Not everything that is awesome needs to be in a trilogy.
So should we ever be suspicious when a major video game is announced to be an epic three-parter? Do players of pre-determined trilogies get shortchanged on a full plot, a full offering of game levels, a real ending -- a full game?
In the first of a two-parter, I ask these questions to Denis Dyack, president of Silicon Knights and chief architect of the upcoming "Too Human" trilogy.
Multiplayer: Your game is being announced as a trilogy, correct?
Denis Dyack, President, Silicon Knights: That's correct.
Multiplayer: I hear about a lot of games being announced as trilogies. They don't always become full trilogies. But "Halo" recently was a trilogy that concluded. [Dyack grins]… I don't know where you're going already…
Dyack: I do. [laughing]
Multiplayer: Well you might want to let me finish my question first, because otherwise you might say something bad…
[laughing]. My question, generally, is that when I hear these games announced as trilogies -- "Mass Effect" is another one -- I wonder: "I hope that they're not leaving a lot of the good stuff out, because they are hoping -- and their marketing team is hoping -- to sell me two more sequels and they are arbitrarily cutting this early. And I hope it's not that the creators just love 'Star Wars' and 'Lord of the Rings' and want one of their own, and think they need three parts in order to do it." What do you make of my wariness of this and what can you say to assuage my concerns, at least regarding "Too Human"?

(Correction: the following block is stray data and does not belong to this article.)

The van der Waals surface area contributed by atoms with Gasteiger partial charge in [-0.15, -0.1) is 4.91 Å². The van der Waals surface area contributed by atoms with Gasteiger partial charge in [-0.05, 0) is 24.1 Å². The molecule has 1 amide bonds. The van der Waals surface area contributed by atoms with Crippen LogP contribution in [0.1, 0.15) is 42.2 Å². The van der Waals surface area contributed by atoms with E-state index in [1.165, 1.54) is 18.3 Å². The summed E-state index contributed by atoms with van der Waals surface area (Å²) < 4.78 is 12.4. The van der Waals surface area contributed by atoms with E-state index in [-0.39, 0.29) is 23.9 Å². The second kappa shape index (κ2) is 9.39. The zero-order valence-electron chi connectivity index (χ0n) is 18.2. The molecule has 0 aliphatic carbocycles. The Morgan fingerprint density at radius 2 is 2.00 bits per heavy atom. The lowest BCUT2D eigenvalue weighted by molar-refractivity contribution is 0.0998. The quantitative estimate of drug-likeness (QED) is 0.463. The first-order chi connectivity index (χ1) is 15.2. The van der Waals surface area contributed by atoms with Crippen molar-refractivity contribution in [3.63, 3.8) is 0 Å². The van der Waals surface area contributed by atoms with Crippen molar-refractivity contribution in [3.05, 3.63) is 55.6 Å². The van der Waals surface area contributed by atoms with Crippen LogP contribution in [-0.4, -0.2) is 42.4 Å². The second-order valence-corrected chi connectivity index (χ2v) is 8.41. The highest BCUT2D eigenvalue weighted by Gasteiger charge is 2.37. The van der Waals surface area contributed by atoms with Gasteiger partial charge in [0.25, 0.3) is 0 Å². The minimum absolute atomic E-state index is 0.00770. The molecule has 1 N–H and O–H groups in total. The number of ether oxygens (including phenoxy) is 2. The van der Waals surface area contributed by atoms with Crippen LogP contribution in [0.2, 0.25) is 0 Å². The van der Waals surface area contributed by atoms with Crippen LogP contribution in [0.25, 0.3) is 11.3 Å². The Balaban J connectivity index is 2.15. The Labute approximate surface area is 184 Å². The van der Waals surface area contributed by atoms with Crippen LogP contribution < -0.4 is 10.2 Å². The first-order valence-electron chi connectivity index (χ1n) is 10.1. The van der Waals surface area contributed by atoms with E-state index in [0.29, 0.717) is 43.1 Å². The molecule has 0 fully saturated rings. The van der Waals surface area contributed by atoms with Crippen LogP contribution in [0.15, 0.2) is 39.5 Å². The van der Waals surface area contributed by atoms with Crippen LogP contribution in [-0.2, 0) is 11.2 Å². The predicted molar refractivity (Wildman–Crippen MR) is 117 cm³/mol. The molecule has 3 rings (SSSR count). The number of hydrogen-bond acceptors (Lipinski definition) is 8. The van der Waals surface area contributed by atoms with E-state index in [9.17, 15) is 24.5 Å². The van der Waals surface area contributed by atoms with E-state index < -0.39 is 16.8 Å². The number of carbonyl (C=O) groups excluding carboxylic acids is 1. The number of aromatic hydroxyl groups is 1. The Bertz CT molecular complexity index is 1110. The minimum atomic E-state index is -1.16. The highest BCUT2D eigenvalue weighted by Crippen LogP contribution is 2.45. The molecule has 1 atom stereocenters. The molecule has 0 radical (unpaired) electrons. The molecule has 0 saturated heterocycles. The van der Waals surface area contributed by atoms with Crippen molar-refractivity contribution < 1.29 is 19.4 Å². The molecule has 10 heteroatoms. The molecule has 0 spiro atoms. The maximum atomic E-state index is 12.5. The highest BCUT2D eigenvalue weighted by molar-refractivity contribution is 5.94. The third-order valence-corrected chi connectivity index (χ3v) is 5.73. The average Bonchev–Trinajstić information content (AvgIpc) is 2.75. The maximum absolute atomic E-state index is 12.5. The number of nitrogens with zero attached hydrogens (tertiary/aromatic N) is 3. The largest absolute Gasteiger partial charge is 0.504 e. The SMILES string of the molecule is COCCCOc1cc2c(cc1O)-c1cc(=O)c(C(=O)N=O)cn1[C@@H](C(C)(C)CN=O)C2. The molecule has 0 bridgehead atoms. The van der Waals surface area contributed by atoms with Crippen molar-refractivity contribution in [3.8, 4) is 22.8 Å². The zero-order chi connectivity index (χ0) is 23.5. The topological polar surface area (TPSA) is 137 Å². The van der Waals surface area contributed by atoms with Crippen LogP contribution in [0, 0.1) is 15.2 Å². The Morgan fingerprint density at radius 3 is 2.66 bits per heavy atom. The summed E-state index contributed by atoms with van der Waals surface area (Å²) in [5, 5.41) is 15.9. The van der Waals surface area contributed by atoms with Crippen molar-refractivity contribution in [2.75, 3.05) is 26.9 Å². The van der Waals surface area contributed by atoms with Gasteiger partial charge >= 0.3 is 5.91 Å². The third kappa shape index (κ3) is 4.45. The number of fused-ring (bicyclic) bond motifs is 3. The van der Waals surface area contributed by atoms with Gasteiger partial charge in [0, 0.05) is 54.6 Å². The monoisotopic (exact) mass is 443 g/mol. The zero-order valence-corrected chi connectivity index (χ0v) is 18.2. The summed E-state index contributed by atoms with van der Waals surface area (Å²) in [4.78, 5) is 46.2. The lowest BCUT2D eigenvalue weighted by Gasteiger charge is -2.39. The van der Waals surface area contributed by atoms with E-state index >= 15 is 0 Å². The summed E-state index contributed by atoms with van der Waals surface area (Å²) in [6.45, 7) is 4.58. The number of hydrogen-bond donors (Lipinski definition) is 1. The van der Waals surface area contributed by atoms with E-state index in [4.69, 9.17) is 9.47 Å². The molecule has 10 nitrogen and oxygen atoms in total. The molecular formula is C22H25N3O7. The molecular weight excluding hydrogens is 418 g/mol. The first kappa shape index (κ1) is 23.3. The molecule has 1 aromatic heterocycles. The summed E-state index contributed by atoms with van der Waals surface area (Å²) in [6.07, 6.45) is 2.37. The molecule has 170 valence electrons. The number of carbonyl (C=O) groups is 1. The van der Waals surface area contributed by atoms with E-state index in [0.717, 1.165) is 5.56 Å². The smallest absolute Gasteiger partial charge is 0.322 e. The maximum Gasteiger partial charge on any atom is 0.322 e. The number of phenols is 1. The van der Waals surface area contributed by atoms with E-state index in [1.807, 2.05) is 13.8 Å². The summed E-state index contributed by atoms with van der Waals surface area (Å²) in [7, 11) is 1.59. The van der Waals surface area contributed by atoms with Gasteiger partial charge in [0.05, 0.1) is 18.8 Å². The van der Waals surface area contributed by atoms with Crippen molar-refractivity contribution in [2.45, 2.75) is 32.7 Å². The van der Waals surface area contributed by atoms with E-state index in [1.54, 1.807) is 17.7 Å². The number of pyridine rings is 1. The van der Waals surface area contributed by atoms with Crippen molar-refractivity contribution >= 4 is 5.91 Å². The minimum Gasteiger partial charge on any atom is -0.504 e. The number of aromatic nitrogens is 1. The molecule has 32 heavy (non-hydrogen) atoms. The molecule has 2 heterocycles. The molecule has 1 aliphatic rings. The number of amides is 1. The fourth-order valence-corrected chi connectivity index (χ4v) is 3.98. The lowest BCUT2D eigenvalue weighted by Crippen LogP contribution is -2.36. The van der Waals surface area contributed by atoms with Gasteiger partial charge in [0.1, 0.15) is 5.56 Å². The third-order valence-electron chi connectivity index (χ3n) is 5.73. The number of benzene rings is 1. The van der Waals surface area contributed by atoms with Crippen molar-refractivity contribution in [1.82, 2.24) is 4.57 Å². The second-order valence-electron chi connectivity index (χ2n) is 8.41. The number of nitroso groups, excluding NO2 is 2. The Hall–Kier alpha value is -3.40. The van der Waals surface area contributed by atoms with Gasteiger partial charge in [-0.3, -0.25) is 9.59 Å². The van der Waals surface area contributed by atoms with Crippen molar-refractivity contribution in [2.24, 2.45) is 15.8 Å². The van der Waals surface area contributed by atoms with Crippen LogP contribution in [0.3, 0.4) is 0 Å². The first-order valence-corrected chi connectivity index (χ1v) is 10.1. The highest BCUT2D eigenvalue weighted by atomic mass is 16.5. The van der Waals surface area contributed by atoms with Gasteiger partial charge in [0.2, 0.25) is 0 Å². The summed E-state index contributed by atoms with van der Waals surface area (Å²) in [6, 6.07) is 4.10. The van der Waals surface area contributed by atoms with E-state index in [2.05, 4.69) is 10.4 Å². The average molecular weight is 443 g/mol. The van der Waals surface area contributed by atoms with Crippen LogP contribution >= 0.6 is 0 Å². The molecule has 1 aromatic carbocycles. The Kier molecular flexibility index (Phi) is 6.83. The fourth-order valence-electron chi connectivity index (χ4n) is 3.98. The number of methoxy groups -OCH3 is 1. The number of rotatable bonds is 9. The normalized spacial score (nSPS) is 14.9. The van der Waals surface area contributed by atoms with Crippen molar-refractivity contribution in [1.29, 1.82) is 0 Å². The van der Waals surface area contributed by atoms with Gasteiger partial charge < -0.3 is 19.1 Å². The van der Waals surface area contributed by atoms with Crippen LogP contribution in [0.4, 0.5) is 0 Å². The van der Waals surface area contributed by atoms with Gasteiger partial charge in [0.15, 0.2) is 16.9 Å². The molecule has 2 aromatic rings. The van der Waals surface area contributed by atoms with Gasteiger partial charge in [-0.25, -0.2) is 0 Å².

Dyack: I commend you for your skepticism, first of all. Secondly, I would strongly contest that "Star Wars" was ever meant to be a trilogy. So the only true trilogy in the movie industry that I'm aware of, to date, has been "Lord of the Rings." It was meant to be a trilogy from beginning to end. And I'm very very leery of these games that are successful and are suddenly called a trilogy when they're on the third one. Because that's just marketing.
"I'm very very leery of these games that are successful and are suddenly called a trilogy when they're on the third one. Because that's just marketing."
"Too Human," from when we started to work on the game for the 360, has been a trilogy. For the first game, the theme is discovery; the second game, the theme is revenge; the third game is enlightenment. We know exactly what's going to happen from beginning to end. It's planned out in such a way that there is without question a reason for the three parts. If there would have been a reason for four parts, we wouldn't call it a trilogy, we would call it a… canto, I guess.
I think there is always the problem you can run into, trying to not do as much. Production values are getting much much higher. So doing things in parallel makes a lot of sense. I not only love "Lord of the Rings;" I think what they did [by making the movies simultaneously] was a smart way of doing things. And certainly I think it's a good model. To date, you really need confidence in the whole trilogy to do it. And that's sort of where things stand today. It's hard to get things off the ground. You have to have big buy-in. Hopefully people will see that with "Too Human.
That's why "Too Human" is a trilogy.
Next: in part two, the founders of BioWare answer the same questions about the "Mass Effect" trilogy.
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